When I bought that record all I knew about Soft Machine was that they were part of some mysterious and legendary English Canterbury music scene, they hung out with Syd Barrett’s Pink Floyd and once toured the US as an opening act for Jimi Hendrix. Volume Two is still one of my all time favorite records. Over the years I’ve worn out more than a few copies.
 
This past Monday, idiosyncratic composer, art-rock bassist extraordinaire, veteran of some two dozen diverse solo albums and Soft Machine member, Hugh Hopper, succumbed to his year long battle with leukemia. He was 64.
 
In his years before Soft Machine, Hugh Colin Hopper, born April 29, 1945 in Canterbury, Kent, found himself immersed in the burgeoning Canterbury scene and emerging bands like Gong, Hatfield and the North and Henry Cow. In the mid sixties he was working with Daevid Allen and Robert Wyatt in the Daevid Allen Trio. That band evolved into the Wilde Flowers, an almost mythic pop and soul band consisting of his brother Brian, Robert Wyatt, Kevin Ayers and Richard Sinclair that spun off into two influential progressive rock groups, Caravan and Soft Machine.
 
Hopper joined Soft Machine in 1968 after their tour with Hendrix, contributed two compositions to their first self titled album, recorded in New York. Their sophomore release saw Hopper not only adding his virtuoso bass work to the mix but also composing half the tracks. He would remain with Soft Machine through 1973 and the album entitled 6. About the time Soft Machine was moving from a psychedelic, progressive rock sound into more of a jazz/fusion outfit, Hopper departed, recording his classic solo record 1984 at about the same time. His first effort was a decidedly non-commercial adventure filled with avant-garde soundscapes, tape loops, and free improvisation.
 
After his stint with Soft Machine, and in between his own solo projects, Hopper worked with some of the most original musicians of the last thirty years; Carla Bley, Keith Tippett, Robert Wyatt, Elton Dean, Pip Pyle, Stomu Yamashta, Phil Miller, Lol Coxhill, Allan Holdsworth, Chris Cutler, Yumi Hara Cawkwell and bands like Gilgamesh, Isotope and Soft Heap. In 2002 Hopper began a new association with several former Soft Machine members. Originally named Soft Works, they later renamed the reunion Soft Machine Legacy; besides touring extensively throughout Europe and Asia, they’ve also released four CD’s, two studio and two live recordings.
 
After his diagnoses last summer with leukemia, a benefit concert was held for him at London's 100 Club in December, featuring friends and many of his legendary musical collaborators from all phases of his career.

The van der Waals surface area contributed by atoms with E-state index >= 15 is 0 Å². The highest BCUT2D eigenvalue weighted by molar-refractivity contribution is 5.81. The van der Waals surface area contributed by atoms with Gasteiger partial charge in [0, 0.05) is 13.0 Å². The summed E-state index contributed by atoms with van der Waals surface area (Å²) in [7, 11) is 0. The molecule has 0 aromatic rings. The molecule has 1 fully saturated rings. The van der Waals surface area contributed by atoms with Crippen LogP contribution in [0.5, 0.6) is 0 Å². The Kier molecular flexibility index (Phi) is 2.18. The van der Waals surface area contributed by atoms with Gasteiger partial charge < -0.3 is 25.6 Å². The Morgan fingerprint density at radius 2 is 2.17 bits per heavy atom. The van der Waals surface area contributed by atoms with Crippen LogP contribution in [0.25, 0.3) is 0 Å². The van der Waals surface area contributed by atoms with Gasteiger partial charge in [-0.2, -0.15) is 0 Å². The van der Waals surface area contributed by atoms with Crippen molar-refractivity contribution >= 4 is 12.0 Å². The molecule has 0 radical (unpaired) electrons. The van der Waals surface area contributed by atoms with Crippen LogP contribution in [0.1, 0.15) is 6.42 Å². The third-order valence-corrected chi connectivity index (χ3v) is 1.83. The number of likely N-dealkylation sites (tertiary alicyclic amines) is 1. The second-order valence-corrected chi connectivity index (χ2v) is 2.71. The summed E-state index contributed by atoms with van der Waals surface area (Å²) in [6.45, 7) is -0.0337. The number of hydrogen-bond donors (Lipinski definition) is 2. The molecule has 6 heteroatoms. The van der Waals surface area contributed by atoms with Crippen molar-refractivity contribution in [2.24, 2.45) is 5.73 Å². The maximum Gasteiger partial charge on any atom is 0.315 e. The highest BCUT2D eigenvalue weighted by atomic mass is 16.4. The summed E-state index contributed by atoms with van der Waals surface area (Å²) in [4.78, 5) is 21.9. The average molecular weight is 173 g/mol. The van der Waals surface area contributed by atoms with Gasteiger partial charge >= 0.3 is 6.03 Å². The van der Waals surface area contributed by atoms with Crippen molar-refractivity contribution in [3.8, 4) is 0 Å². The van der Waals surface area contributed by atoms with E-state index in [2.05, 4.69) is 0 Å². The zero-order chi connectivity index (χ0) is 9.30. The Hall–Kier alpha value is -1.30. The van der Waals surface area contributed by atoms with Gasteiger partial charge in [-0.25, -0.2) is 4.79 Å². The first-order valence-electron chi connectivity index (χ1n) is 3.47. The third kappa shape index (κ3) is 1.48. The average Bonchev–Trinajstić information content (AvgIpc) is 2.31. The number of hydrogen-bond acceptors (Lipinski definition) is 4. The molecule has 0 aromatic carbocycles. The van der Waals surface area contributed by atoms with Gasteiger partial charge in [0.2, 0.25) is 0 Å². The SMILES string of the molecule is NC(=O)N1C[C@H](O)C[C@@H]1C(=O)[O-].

Just two days before his death he married his longtime companion Christine.




45RPM SINGLE TURNS 60 AND ENJOYS NEW LEASE ON LIFE

Posted by Billyjam, June 10, 2009 04:26pm | Post a Comment

This year marks the 60 year anniversary of the seven inch single, the 45rpm record that was originally introduced by RCA Records back in 1949 with the release of Eddy Arnold's double sided mono record, "Texarkana Baby" b/w "Bouquet of Roses."

The then new format, at first treated by many with a degree of suspicion, was embraced by RCA as a more compact and more durable replacement for the heavy 78rpm shellac-based records -- the ones known as wax records that would break into many pieces if dropped on the ground.

After witnessing the success of this new format for RCA, Columbia Records followed suit two years later in 1951 and from there demand just snowballed into the sixties and seventies and eighties by which time the format began to lose momentum. There have been several interesting articles written about the 45rpm's 60th birthday, including a wonderful piece written by Robert Benson published on the website JustPressPlay this week which traced the format's history and also noted how, "British trade journals have been reporting that single song 45rpm records are now outselling their CD counterparts and how many American bands are now releasing music via this historic audio medium."

A visit to Amoeba Music in Berkeley, San Francisco, or Hollywood, where there are boxes and boxes and wall displays of 45's (new and old), will also quickly confirm that the once seen as deceased 45rpm is very much alive and well. As you know, vinyl in general (45rpm's, 10" records, 12" singles, and vinyl albums) has been going through a renaissance in recent years.

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Motel Hell w/ Special Guests at the New Beverly Cinema

Posted by phil blankenship, June 10, 2009 03:38pm | Post a Comment

Ryan Rotten and Phil Blankenship
proudly present MIDNIGHT SHOCK!
www.shocktillyoudrop.com


Motel Hell screenwriters Robert Jaffe & Steven-Charles Jaffe IN PERSON, schedule permitting, to discuss the movie!


Friday June 12


MOTEL HELL

It takes all kinds of critters to make Farmer Vincent fritters.

New Beverly Cinema
7165 W Beverly Blvd
Los Angeles, CA 90036
11:59pm, All Tickets $7